Q. I live in a large adult HOA community. Recently we were notified by the county utility department that our water costs would increase if we used more than the allotted amount. The letter also said that we could face civil penalties if there is a continued excess use of water. Our documents contain certain landscape requirements. We have some residents who say that the landscape document requirements take precedence over this edict. Would the county restrictions override our documents?
M.S., Spring Hill
I would suggest that you follow the county utility department restrictions. Water restrictions have been in place for more than a decade.
As for landscape, the University of Florida has been a leader in xeriscaping plans to reduce water usage. Landscapes can be designed to reduce the amount of water needed to maintain them by selecting the proper plants and efficient irrigation systems. Florida has many plants that can fit within a xeriscaping plan. With such plans you reduce the amount of fertilizers and pesticides, cut maintenance and reduce or prevent wildfires and preserve wildlife. The University of Florida has developed new grasses for lawns that need little or no irrigation and very little maintenance. There are two disadvantages: the initial cost to install the new landscape and change of the appearance of the native plants. In the long run, xeriscaping plans will save money and maintenance. Each county has an extension agent who can help, and the University of Florida web page will provide much information.
One web page that addresses HOA restrictions at the university is http://edis.ifas.ufl.edu/UW248. The state and counties are serious about water usage reductions and your community needs to become more serious as well. Make a few phone calls, search the Internet, or check the local library and you will find plenty of information to help establish a workable plan. Another source is the Community Gardener at www.flcaj.com. Q. I live in an adult mobile home community. In the past, no person under 55 could buy in our community. Recently sales have been made to families younger than 55. In fact one young lady has a 4-year-old girl living in our neighborhood. I want to know what my rights are, as when I purchased my home I did so thinking we would not be disturbed by children.
If your park is a rental community, you need to address the question with the manager or owner. If you are a HOA, cooperative, or condominium, you need to address the problem with the board of directors. If your claims are correct and the manager/owner or the board has allowed this to happen, they have violated the adult community status. If they do not correct the presence of underage residents, your community would not be able to restrict young residents in the future.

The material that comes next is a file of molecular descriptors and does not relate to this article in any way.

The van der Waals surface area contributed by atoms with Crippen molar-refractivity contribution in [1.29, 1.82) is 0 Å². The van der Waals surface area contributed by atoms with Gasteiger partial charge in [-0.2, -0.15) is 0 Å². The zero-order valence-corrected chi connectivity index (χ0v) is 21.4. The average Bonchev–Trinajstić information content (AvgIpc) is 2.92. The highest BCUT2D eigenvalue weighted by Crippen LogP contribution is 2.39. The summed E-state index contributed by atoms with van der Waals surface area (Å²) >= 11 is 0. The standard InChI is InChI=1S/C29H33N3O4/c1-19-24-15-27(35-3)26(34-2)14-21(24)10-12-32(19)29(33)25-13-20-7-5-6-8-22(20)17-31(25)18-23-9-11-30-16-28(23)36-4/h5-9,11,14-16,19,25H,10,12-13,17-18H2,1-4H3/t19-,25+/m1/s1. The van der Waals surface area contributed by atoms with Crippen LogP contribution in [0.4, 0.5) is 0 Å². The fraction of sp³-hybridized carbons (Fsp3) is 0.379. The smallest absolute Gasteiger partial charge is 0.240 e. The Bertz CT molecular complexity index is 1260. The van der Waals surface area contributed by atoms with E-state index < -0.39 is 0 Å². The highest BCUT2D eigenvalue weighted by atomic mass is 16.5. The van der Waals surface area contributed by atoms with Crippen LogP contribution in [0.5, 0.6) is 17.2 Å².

I would suggest that you and your neighbors send letters about the problem to the board or manager/owner. Ask them to correct the error and establish correctly that you are an adult community. Briefly, federal and state laws require that one resident in each home be 55 years or older and no resident be under the age of 18.Q. Our homeowners’ documents say we need 50 percent of the membership present in order to vote on issues. We never have 50 percent present, but the meetings use the members present and proceed as if we have a quorum. I feel that this is not in accordance with our bylaws and any such vote is not valid. Would you have any thoughts on the process?
FS 720.306 says that a quorum of members for HOA is 30 percent. This would override your bylaws’ 50 percent requirement.
At a board meeting, only a quorum of directors are needed to conduct a meeting and that does require 50 percent of the directors to be present. There is no quorum requirement for members present at a board meeting. In a members’ or annual meeting you need 30 percent present or represented by proxy to be a valid members’ meeting.
What are you voting on at a members’ meeting? Normally the board has the responsibility to conduct the business affairs of the association and establish policies in board meetings. If your members are voting on operational matters or business affairs, then the board is not fulfilling its responsibilities. Why don’t the members take more interest in the association’s affairs? Sounds to me that something must be done to get them interested. Is it the board’s obligation to get them involved or is it the members themselves who need to get the word out? It is both, and that means you need to get your neighbors involved and get the board active in better communications.